[ 28 Pa. Commw. Page 28]
conditions at Brockway. He said the clay dust was often very thick and that he was exposed to this dust. Claimant also introduced the testimony of John M. Dickey, a ceramic engineer who had worked for Brockway as a consulting engineer. He testified to the types of clay used in plants in the area and the percentage of free silica in such clays (30% to 40%). He further stated that a clay dust would contain free silica which would be inhaled and that the Brockway plant was always dusty. He had never, however, made a dust count at the plant and could not testify as to the percentage of silica dust in the atmosphere.
However, as Claimant properly contends, hazard may be shown either by showing that the industry or occupation in which a claimant was employed was one in which there was a hazard, or by showing that the employer's plant was a hazard. See Billet v. Keystone Roofing Manufacturing Co., 6 Pa. Commonwealth Ct. 23, 291 A.2d 921 (1972).
We have carefully reviewed the testimony of record and agree with J & L that Claimant never specifically referred to a silica hazard in his description of the dusts to which he was exposed in the steel mill over the many years of his service at J & L, however, his testimony was most certainly descriptive, sufficient and competent to establish the existence of such a silica hazard given his description of the dust and particulate in the area of the blast furnace where he worked. J & L is perhaps overly technical in asking this Court to adopt a standard whereby a steelworker, untrained in medical terminology, should be expected to delineate with medical specificity his affliction. We are satisfied from Claimant's description of his working conditions that the referee could have found a silica hazard to exist.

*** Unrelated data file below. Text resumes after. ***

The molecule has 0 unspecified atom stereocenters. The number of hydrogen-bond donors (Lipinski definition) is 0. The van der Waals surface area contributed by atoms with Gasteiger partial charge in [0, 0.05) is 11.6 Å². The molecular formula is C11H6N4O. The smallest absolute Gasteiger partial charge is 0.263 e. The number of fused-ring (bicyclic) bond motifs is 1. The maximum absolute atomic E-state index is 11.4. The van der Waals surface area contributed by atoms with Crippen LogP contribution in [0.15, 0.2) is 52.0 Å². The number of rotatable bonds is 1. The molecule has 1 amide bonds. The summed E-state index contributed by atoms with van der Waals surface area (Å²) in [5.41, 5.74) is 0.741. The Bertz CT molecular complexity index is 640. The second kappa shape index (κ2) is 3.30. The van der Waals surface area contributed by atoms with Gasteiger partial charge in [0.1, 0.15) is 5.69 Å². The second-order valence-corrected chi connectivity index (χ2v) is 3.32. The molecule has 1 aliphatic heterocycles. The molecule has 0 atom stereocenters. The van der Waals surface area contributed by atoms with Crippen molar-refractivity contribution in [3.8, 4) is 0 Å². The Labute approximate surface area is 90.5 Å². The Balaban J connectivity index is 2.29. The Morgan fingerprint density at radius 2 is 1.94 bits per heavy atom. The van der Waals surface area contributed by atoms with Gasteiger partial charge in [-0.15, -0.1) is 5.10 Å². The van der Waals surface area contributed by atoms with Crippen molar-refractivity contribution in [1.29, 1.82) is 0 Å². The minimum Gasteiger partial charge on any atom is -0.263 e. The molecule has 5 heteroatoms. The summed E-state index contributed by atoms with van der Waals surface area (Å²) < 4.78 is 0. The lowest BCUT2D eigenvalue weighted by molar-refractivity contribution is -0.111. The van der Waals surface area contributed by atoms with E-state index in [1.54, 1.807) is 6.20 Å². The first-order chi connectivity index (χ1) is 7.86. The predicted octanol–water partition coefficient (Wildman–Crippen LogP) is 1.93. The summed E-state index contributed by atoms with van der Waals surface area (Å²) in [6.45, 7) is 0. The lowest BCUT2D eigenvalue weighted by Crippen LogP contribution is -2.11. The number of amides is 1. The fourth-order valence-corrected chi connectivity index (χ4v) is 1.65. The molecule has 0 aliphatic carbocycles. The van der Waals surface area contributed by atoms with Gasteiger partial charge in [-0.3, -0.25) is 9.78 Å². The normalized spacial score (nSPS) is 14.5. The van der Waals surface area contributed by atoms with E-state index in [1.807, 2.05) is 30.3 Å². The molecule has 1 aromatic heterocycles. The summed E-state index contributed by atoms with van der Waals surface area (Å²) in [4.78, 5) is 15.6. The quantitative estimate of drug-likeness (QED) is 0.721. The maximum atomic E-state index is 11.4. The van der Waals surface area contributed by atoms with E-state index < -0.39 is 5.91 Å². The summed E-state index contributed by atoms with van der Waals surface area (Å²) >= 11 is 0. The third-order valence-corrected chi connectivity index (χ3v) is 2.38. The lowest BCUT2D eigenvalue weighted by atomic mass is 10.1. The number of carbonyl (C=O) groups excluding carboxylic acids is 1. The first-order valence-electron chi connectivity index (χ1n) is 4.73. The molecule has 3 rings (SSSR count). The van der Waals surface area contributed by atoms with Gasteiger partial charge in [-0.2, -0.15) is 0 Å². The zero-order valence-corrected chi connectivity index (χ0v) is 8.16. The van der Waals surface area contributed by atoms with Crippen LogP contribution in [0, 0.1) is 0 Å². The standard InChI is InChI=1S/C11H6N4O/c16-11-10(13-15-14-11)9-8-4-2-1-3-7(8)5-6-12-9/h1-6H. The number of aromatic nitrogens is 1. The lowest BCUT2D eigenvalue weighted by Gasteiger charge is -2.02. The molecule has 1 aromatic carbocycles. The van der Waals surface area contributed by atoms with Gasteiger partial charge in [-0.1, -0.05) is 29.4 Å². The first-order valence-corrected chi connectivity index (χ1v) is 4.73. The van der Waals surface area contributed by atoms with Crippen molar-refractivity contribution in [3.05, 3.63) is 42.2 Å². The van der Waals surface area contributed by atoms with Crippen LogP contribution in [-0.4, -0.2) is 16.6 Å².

[ 28 Pa. Commw. Page 29]
And finally, J & L challenges the medical testimony of record on behalf of Claimant as incompetent. The short of this is that the referee chose to believe the testimony of Claimant's physician over that of medical testimony on behalf of J & L. It is all too well settled that questions of credibility are for the referee and we will not overturn such determinations in our review.
Consistent with the foregoing, we
And Now, this 24th day of December, 1976, compensation is awarded and Jones & Laughlin Steel Corporation is directed to pay Claimant John Golmitz, compensation at the rate of $106.00 per week beginning May 23, 1975, continuing into the indefinite future, however, all within the meaning and provisions of the Workmen's Compensation Act, as amended January 31, 1972.
It Is Further Ordered that interest be payable on all deferred payments of compensation in accordance with Section 406.1 of the Act.
Reasonable attorney fees are approved as follows:
Interviewing claimant, filing of
Claim Petition, arranging medical
examination and appearance at first
Appearance at second hearing 200.00
Jones & Laughlin Steel Corporation is directed to deduct $1,400.00 from the deferred compensation due Claimant and forward it directly to: Kenneth J. Yablonski, Esquire, 505 Washington Trust Building, Washington, Pennsylvania 15301. All remaining compensation and interest is to be paid directly to Claimant.